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12 Key Takeaways about Data and Analytics from Data Summit 2018


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Data Summit 2018 was recently held in Boston. Big data technologies, AI, analytics, cloud, and software licensing best practices in a hybrid world were among the key areas considered during three days of thought-provoking presentations, keynotes, panel discussions, and hands-on workshops.

Data Summit 2019, presented by DBTA and Big Data Quarterly, is tentatively scheduled for May 21-22, 2019, at the Hyatt Regency Boston with pre-conference workshops on May 20.

  1. Data has been called many things such as the new oil and the new electricity, but, it is really the new capital, on a par with financial and human capital for creating new products and services. When we say that data is a kind of capital, it’s not a metaphor; it is literal. “In economics, capital is an asset produced through some process and is then a necessary input to some other good or service. Data fulfills this definition.” - Paul Sonderegger, senior data strategist, Oracle
  2. Speed to value is the new metric that companies care about, and data is a key differentiator. Putting data to use must be accomplished now in a day, or at most a week. The reason data science is critical now, said Caserta, is that the costs of compute and storage are dramatically lower than just a few years ago; data generated by all aspects of society has dramatically increased; and there is a need to efficiently learn what there is to know about our data. - Joe Caserta, founder and president, Caserta
  3. While still in its early days, blockchain is already in its third stage. First was the development and acceptance of Bitcoin, which showed it can work. The second stage was the addition of the idea of smart contracts. Now, the third wave is coming with new companies taking private and public key management and creating more of an operating system around the blockchain technology. Like most of IT, blockchain is changing and adding features, moving “at 100 miles an hour.” In the next 12-18 months, there will be an acceleration of blockchain deployments as people begin to be more comfortable with it. – Paul Tatro, founder of Blockchain U Online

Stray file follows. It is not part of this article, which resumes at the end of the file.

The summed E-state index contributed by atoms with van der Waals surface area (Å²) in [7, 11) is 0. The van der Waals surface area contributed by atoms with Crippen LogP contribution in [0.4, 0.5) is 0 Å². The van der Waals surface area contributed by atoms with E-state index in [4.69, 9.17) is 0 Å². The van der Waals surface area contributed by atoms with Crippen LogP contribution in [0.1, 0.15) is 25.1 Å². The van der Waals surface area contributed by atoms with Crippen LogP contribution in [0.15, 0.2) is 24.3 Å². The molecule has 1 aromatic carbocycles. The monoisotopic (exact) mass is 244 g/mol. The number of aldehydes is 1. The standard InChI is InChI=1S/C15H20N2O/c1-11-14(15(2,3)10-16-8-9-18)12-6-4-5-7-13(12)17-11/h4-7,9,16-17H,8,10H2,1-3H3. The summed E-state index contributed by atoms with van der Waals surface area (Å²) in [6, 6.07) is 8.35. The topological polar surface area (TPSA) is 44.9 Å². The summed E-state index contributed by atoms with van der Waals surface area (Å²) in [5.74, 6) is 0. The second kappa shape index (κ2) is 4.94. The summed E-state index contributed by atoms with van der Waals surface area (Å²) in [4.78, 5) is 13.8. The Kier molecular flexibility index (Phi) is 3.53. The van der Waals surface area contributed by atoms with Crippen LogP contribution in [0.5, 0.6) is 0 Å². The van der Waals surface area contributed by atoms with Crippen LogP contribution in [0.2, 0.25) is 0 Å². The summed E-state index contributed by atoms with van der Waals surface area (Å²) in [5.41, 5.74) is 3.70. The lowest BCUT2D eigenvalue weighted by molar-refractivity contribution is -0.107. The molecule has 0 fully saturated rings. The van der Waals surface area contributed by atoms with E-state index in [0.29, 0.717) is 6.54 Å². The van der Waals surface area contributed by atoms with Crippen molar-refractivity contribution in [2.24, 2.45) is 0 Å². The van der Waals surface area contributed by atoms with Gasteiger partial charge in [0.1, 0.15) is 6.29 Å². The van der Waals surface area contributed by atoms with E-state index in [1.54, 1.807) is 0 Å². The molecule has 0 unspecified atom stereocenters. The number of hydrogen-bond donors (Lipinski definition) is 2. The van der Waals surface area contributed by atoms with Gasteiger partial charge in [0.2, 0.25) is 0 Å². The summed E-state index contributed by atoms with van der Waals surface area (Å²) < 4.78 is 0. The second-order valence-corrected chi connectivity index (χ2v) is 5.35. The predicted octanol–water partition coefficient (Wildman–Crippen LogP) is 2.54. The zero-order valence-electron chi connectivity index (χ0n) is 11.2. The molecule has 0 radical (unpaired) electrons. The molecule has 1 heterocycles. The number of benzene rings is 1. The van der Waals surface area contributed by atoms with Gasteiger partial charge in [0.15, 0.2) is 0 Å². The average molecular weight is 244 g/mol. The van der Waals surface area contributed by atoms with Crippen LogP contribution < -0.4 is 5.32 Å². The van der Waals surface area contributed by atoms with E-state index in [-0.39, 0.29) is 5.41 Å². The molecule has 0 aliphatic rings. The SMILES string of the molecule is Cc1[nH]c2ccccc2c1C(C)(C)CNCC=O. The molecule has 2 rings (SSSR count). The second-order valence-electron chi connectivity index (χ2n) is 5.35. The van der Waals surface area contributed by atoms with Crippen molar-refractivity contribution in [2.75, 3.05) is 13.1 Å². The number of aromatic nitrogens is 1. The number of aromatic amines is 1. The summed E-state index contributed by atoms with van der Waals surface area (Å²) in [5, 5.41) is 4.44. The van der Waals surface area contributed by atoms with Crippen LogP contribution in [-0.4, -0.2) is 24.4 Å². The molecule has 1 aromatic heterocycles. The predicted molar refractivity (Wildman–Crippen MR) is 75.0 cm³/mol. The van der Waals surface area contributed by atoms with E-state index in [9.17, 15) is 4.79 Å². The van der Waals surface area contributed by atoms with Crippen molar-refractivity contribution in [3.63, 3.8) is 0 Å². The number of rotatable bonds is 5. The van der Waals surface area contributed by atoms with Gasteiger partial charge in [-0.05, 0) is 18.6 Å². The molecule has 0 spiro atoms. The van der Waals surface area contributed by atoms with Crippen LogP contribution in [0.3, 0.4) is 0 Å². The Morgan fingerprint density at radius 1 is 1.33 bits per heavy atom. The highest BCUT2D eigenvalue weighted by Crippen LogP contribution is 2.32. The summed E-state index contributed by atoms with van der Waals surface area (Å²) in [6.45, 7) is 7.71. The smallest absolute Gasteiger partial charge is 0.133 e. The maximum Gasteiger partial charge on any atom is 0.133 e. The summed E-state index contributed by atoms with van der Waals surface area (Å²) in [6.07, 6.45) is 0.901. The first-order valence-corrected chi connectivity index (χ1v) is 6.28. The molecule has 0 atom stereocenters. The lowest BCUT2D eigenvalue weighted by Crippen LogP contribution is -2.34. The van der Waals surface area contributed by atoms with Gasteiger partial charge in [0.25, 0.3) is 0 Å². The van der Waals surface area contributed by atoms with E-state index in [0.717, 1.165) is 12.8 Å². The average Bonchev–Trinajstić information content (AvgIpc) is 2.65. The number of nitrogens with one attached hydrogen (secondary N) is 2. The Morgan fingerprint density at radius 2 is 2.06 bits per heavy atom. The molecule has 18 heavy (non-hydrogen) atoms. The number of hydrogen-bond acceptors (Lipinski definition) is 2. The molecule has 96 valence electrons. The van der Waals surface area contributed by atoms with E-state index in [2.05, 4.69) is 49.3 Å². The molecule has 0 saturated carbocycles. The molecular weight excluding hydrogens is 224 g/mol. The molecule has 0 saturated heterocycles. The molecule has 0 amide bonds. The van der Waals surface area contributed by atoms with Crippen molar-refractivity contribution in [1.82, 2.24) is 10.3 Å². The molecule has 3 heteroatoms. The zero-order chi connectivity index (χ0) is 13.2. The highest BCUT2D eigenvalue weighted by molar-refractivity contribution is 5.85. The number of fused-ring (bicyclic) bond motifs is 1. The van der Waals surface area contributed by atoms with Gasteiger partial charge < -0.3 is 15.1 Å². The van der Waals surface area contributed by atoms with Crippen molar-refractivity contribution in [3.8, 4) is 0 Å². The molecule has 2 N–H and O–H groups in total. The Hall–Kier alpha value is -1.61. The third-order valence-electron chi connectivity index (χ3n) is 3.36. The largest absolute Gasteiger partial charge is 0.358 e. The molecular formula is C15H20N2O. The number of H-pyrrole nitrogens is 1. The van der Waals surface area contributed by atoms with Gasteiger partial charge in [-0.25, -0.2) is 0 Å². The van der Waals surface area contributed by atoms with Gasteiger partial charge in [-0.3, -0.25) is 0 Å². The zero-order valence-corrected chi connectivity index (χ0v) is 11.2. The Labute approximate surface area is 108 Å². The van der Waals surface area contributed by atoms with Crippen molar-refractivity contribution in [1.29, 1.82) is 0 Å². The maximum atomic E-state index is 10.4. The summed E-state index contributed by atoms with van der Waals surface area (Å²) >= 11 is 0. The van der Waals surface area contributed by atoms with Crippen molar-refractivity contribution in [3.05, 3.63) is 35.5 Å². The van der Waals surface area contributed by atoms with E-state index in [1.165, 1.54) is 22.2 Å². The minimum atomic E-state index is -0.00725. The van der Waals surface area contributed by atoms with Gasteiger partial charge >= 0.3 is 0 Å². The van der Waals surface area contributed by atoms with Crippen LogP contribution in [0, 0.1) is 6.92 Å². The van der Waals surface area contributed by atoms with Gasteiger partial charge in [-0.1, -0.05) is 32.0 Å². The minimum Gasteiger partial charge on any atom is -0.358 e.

4. Software vendors will continue to introduce new licensing metrics to end users because the game is to generate as much revenue as possible and to ensure there is no software piracy. Increasing complexity around cloud offerings and determining exactly what is required versus premium features means overcharging is running rampant. - Michael Corey, co-founder, LicenseFortress
  5. 2018 will be the year of the graph. As organizations undergo digital transformation to analyze and query large amounts of data at high speeds, they are increasingly leveraging graph databases to illuminate information about connections. Contributing to graph technology uptake now is that it is becoming mature; there are use cases in areas such as financial services, healthcare, pharmaceutical, and oil and gas; it is being used beyond classical graph technology problems; and the ecosystem is growing. - Sean Martin, CTO, Cambridge Semantics
  6. Traditional relational database and other NoSQL systems are not suited for many use cases because the technologies are primarily focused on the entities as opposed to the relationships. This is where graph databases are handy. They make it easy to discover, explore, and make sense of complex relationships. By leveraging the insights in data relationships you can deliver more relevant, real-time experiences for your customers, proactively fight fraud, and ensure the health and seamless operations of your network. Scott Heath, CRO, Expero